[A piece I wrote for the MSS book, MS TALENT (published next month) but pulled out for two reasons: 1) I could not condone their recent advertising campaign which failed to support the “progressives”, and 2) it’s the only thing I ever wote that made Tom laugh outloud!]
In fact I hated them. Thought every dog was male and every one, a rampant, raping, pillaging, pooing, parasite. At the very least – even if I couldn’t see them – they were barking, brainless (why didn’t they realise no one was coming and just resign, quietly?) noise pollution. At the most/worst they would bite me, rip me to shreds and leave me dead.
So what is this I now see sniffing round my crippled feet? What is this pair of brownest eyes looking up at me, pleading and tender in the morning light?
And, what, as I sip my wake-up coffee, is this strange sensation of wet-warm licking on my nerve-numb legs?
Is it a dog, Virginia? An actual canine living and breathing in the same space as you? Have you lost your mind?
No, just my body.
I don’t feel like moving today. Don’t want to move. The whole of my physical being cries out: “Leave me alone!” I just want to close my eyes and surrender to the end in peace.
And so, what is this, this bundle of curls, insisting I placate its demanding for food and affection. It’s the antithesis of everything I need, isn’t it?
Well, no. Apparently, aged 54, Virginia has learnt yet one more truth of the world: “A dog will love you unconditionally”. And so she does...
This toy poodle, who isn’t a “what” but most definitely a “who”. Lucy. The only one here, who still wants to be with me. Who suffers my struggles and staggers through the day, just as surely as I do.
And comes running, and licking and loving whenever it’s tough and she knows there’s a need.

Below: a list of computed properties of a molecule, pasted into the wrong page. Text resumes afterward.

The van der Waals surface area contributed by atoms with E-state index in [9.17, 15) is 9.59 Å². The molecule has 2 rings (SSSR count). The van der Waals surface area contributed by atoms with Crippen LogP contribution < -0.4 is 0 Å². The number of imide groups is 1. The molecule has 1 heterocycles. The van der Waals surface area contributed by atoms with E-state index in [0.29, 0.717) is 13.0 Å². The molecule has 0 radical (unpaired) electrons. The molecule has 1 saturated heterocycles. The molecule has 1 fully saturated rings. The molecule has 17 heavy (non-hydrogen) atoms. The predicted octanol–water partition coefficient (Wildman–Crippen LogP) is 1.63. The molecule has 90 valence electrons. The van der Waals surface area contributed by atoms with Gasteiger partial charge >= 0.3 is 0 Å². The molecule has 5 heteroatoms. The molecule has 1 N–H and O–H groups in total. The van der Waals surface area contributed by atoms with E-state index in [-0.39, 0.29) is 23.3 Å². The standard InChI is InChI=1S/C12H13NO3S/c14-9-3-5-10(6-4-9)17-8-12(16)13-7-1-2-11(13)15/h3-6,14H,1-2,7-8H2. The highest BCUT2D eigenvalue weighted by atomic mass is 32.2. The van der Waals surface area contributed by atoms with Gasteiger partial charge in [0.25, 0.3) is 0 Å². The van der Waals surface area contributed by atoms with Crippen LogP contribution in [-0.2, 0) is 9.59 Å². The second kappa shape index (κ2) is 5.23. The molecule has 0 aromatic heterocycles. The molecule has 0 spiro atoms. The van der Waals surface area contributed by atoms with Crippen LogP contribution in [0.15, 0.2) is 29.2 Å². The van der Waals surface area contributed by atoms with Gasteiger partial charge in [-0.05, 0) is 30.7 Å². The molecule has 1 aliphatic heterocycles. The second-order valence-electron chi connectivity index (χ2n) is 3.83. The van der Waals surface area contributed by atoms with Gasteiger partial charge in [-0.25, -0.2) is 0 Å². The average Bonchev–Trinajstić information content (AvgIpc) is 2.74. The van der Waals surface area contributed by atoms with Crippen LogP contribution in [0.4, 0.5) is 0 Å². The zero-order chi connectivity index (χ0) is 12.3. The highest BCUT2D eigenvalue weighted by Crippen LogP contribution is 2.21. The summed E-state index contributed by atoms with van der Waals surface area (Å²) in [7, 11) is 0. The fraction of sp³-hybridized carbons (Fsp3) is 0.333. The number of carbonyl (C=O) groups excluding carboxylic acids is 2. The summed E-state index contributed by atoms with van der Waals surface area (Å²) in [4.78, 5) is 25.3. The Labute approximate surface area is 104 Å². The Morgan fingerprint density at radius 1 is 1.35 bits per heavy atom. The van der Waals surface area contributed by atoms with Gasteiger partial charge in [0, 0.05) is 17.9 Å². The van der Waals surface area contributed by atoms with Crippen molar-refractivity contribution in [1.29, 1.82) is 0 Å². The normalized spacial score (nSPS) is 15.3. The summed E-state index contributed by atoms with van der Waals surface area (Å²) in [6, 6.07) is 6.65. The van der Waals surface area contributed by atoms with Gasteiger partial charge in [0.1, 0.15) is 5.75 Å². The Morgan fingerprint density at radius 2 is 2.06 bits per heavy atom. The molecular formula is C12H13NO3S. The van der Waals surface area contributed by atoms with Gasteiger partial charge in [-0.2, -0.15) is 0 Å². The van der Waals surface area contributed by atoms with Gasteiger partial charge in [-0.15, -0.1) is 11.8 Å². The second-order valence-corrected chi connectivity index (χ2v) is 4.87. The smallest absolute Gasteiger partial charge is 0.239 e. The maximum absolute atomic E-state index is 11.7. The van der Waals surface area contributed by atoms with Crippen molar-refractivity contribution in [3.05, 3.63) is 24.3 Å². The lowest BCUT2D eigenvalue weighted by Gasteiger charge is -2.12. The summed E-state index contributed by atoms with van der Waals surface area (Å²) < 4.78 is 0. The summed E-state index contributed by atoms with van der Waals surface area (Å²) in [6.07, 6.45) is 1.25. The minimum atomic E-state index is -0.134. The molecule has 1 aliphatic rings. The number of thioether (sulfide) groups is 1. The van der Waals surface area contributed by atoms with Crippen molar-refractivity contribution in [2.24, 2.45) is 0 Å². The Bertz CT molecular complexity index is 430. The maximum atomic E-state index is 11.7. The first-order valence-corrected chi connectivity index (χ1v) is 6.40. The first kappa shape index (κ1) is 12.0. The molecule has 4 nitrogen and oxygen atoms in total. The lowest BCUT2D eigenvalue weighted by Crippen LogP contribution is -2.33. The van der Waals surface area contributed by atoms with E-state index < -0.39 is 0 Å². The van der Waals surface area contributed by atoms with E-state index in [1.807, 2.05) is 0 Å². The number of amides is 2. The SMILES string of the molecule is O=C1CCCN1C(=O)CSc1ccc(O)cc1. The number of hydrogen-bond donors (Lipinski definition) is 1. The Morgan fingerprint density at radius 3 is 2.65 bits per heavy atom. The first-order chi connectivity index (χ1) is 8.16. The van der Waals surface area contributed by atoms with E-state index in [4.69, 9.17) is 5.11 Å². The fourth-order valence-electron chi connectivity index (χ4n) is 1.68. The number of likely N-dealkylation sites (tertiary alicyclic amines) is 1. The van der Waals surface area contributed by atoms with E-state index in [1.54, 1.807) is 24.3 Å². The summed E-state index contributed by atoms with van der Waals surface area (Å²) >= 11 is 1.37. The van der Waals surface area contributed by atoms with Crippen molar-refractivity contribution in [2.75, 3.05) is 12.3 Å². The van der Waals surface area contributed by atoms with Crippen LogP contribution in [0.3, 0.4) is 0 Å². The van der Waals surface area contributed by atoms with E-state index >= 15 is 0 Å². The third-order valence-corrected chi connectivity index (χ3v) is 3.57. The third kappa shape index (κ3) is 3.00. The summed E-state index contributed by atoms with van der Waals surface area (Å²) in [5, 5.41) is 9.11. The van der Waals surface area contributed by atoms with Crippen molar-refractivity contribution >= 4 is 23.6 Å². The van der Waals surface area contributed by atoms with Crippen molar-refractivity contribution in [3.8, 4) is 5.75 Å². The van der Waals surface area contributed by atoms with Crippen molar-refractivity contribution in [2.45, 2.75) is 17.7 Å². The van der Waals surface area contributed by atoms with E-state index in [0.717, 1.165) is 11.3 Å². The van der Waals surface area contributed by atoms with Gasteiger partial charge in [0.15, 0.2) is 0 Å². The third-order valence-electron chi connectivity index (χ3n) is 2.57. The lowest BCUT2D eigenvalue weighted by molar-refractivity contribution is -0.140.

And doesn’t mind – in fact, probably enjoys – that I am not washed. When every human being would, and does, turn away.
I look down to Lucy, from the chair I would be stuck in without her, and sure enough she looks up (with those eyes that are prone to conjunctivitis as mine are to optic neuritis) and meets my soul. And I ask her how she is, tell her everything will be all right. And we’ll get there in the end. Yes, of course, I am talking to both of us! And she jumps up, all energy where I have none. So I say, “Let’s get this show on the road!” and sort-of jump up. And she follows, little tail bobbing (I wouldn’t have let them dock the tail if I’d known that’s what they did - thank God now it’s banned) with enthusiasm.
Before I know it, I have fed her some Kibble, hydrated her with fresh water, cleaned up a poo (most in a cat-litter tray, a little on the floor) and given her a love – as I am licked clean by that cute little tongue!
And the day has begun and I offer it to God and thank Him.
And I remember Saint Lucy, the patron saint of those with eye problems and, also, writers.
I might write something today. Maybe tell how I got over my phobia of dogs. And why.
But not before we’ve both had Eyebright (the herb) in the kitchen...
Oh wow, I’m moving again.